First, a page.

3. I have close knowledge of a case where the family was split up for years because one son was not allowed to leave Cuba due to being “of military age” (15 years old) and most of the family left to avoid everybody getting screwed. That son could not be with his father, either, because Castro, Inc. would not allow it. The separation wound up having very high psychological costs for the entire family, but there’s been no documentary of any such case, and you’d better believe there were others, many others. There’s not going to be any such documentary, unless “those people” make one, and then it will be studiously ignored (or worse) by all the usual suspects. Did I say that the game is rigged and the world is full of it? I’m sure I have.

  4. The number of families split up by the Castro regime is in the hundreds of thousands. I don’t mean uncles, aunts, grandparents, etc., but simply parents and children. This was the glaring hypocrisy behind the Elian case that the American news media refused to highlight. My case, therefore, is not unique: the last time I saw my father was when I left Cuba. Never saw him again. But this happened to hundreds of thousands of parents and children. This policy of separating children from their parents was DELIBERATE, as Fidel’s purged former close associate Carlos Franqui revealed to me a few years ago, shortly before he died. When I asked Franqui point blank why the Castronoids did this he responded –with a smile on his face — “because anything that would break up the bourgeois family was good for us.”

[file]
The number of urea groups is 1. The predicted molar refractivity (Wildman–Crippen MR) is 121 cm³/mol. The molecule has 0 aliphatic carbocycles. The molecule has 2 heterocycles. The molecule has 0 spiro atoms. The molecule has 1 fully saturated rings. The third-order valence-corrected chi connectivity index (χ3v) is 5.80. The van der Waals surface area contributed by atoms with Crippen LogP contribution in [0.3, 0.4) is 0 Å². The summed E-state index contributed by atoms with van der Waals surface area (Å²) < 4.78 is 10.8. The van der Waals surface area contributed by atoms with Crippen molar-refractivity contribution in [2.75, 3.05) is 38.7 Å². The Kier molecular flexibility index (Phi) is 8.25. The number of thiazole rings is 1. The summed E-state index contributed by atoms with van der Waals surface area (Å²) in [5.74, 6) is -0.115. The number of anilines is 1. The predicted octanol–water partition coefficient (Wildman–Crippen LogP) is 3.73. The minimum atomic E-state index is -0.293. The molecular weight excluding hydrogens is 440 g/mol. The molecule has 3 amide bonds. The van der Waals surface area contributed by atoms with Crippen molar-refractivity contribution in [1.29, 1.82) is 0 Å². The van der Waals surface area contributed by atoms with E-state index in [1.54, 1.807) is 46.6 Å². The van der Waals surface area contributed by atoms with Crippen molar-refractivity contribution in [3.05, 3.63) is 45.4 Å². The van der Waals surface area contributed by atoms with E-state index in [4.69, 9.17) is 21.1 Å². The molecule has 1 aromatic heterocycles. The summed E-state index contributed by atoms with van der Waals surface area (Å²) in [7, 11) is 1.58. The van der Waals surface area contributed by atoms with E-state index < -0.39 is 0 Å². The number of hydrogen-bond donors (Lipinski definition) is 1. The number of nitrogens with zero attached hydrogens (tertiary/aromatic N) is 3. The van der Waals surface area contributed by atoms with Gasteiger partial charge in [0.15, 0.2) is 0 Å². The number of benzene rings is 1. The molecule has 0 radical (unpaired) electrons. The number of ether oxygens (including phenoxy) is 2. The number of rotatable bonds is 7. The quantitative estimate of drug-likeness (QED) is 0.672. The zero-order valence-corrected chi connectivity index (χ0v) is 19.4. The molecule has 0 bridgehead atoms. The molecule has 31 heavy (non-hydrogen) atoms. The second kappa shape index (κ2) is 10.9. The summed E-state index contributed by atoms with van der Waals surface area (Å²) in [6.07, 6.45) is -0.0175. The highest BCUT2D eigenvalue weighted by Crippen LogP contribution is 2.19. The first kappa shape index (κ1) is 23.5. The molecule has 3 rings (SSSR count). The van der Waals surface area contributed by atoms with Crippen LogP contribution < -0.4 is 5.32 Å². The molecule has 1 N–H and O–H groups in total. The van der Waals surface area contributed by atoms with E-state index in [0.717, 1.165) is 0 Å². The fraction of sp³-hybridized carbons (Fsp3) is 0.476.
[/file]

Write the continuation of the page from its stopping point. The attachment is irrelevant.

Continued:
5. Actually, as I should have noted, there has been a documentary, in written form, about how Castro, Inc. split up families and caused incalculable harm as a result Waiting for Snow in Havana and Waiting to Die in Miami. The writer of those books is the author of this post, Carlos Eire, and it’s a kind of miracle that they got as far as they did (or anywhere, really), given their exceedingly unfashionable subject matter and the visceral antipathy they were bound to provoke among the usual suspects. Still, there was no lack of, uh, resistance. I believe the New York Times never deigned to review Snow, even though it won a National Book Award, and a planned movie version of it was aborted.

    Again, one cannot stress it enough that the “revolution” split up thousands upon thousands of Cuban families knowingly and with malice aforethought, with highly adverse and not infrequently devastating consequences, yet for all practical purpose, this never happened, because the world has simply ignored it and has zero interest in going there. Certainly, despite the obvious, nay, blatant evidence of brainwashing and political robotization, or zombification, in the case of Elián González, those who actively pushed for his return to the totalitarian horror his mother died to take him out of have given no sign of regret or remorse, not even of mixed feelings or some sort of concern or misgivings–nothing. They are beneath contempt, but they’re fine with that. The Irish cretins behind this film may not be quite that bad; they may be more along the lines of useful idiots. Lord have mercy.

  6. Franqui was an “intellectual,” not that it took much to qualify as such by Castro standards. Alas, there have been countless “intellectuals” promoting and “validating” every manner of evil, even something as extreme as Pol Pot’s genocide in Cambodia, and most certainly anything that is or claims to be Marxist. Anyone who justifies, aids and abets evil is part of that evil, and his or her IQ is entirely beside the point, except that the higher the intellect, the greater the guilt.